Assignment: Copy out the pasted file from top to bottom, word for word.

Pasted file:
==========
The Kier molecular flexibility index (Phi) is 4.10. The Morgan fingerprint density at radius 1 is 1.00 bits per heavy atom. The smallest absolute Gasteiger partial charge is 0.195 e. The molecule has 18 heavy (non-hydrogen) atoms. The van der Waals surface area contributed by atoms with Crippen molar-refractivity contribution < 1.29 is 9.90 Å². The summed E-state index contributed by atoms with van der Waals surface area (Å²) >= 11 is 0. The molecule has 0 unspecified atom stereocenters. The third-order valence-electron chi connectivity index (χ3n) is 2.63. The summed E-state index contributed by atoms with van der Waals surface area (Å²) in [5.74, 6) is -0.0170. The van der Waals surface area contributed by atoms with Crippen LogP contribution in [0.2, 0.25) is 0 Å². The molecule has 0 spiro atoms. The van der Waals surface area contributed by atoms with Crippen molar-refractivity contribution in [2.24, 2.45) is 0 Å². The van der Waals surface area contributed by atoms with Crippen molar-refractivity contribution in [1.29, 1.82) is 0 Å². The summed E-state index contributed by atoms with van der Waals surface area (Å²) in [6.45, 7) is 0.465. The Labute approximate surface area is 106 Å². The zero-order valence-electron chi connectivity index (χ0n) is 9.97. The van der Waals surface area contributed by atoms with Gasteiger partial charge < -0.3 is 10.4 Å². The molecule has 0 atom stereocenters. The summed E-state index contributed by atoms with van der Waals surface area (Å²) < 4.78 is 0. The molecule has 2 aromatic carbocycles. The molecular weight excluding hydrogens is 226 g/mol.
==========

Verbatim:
The Kier molecular flexibility index (Phi) is 4.10. The Morgan fingerprint density at radius 1 is 1.00 bits per heavy atom. The smallest absolute Gasteiger partial charge is 0.195 e. The molecule has 18 heavy (non-hydrogen) atoms. The van der Waals surface area contributed by atoms with Crippen molar-refractivity contribution < 1.29 is 9.90 Å². The summed E-state index contributed by atoms with van der Waals surface area (Å²) >= 11 is 0. The molecule has 0 unspecified atom stereocenters. The third-order valence-electron chi connectivity index (χ3n) is 2.63. The summed E-state index contributed by atoms with van der Waals surface area (Å²) in [5.74, 6) is -0.0170. The van der Waals surface area contributed by atoms with Crippen LogP contribution in [0.2, 0.25) is 0 Å². The molecule has 0 spiro atoms. The van der Waals surface area contributed by atoms with Crippen molar-refractivity contribution in [2.24, 2.45) is 0 Å². The van der Waals surface area contributed by atoms with Crippen molar-refractivity contribution in [1.29, 1.82) is 0 Å². The summed E-state index contributed by atoms with van der Waals surface area (Å²) in [6.45, 7) is 0.465. The Labute approximate surface area is 106 Å². The zero-order valence-electron chi connectivity index (χ0n) is 9.97. The van der Waals surface area contributed by atoms with Gasteiger partial charge < -0.3 is 10.4 Å². The molecule has 0 atom stereocenters. The summed E-state index contributed by atoms with van der Waals surface area (Å²) < 4.78 is 0. The molecule has 2 aromatic carbocycles. The molecular weight excluding hydrogens is 226 g/mol.